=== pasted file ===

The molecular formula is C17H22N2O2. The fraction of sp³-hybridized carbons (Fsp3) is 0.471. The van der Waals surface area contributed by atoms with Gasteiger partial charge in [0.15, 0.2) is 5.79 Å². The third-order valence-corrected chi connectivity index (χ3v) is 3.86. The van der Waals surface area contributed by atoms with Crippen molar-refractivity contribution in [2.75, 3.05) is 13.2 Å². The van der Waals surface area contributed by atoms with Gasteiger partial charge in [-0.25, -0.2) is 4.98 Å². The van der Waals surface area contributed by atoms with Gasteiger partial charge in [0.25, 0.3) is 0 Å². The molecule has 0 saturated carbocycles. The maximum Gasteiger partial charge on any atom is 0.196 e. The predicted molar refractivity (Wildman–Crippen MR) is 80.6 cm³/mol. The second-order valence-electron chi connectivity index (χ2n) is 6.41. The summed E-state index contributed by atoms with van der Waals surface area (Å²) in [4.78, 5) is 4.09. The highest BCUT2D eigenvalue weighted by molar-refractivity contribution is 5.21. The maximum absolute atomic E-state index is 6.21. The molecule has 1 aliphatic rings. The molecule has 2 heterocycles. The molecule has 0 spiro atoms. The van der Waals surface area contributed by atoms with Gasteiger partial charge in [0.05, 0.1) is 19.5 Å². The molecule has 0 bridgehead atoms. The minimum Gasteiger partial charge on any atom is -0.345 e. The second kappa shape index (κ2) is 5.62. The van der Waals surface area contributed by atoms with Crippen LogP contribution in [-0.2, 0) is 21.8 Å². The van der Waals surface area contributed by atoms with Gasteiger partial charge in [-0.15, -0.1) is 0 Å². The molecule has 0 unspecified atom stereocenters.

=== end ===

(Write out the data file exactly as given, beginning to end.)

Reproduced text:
The molecular formula is C17H22N2O2. The fraction of sp³-hybridized carbons (Fsp3) is 0.471. The van der Waals surface area contributed by atoms with Gasteiger partial charge in [0.15, 0.2) is 5.79 Å². The third-order valence-corrected chi connectivity index (χ3v) is 3.86. The van der Waals surface area contributed by atoms with Crippen molar-refractivity contribution in [2.75, 3.05) is 13.2 Å². The van der Waals surface area contributed by atoms with Gasteiger partial charge in [-0.25, -0.2) is 4.98 Å². The van der Waals surface area contributed by atoms with Gasteiger partial charge in [0.25, 0.3) is 0 Å². The molecule has 0 saturated carbocycles. The maximum Gasteiger partial charge on any atom is 0.196 e. The predicted molar refractivity (Wildman–Crippen MR) is 80.6 cm³/mol. The second-order valence-electron chi connectivity index (χ2n) is 6.41. The summed E-state index contributed by atoms with van der Waals surface area (Å²) in [4.78, 5) is 4.09. The highest BCUT2D eigenvalue weighted by molar-refractivity contribution is 5.21. The maximum absolute atomic E-state index is 6.21. The molecule has 1 aliphatic rings. The molecule has 2 heterocycles. The molecule has 0 spiro atoms. The van der Waals surface area contributed by atoms with Gasteiger partial charge in [0.05, 0.1) is 19.5 Å². The molecule has 0 bridgehead atoms. The minimum Gasteiger partial charge on any atom is -0.345 e. The second kappa shape index (κ2) is 5.62. The van der Waals surface area contributed by atoms with Crippen LogP contribution in [-0.2, 0) is 21.8 Å². The van der Waals surface area contributed by atoms with Gasteiger partial charge in [-0.15, -0.1) is 0 Å². The molecule has 0 unspecified atom stereocenters.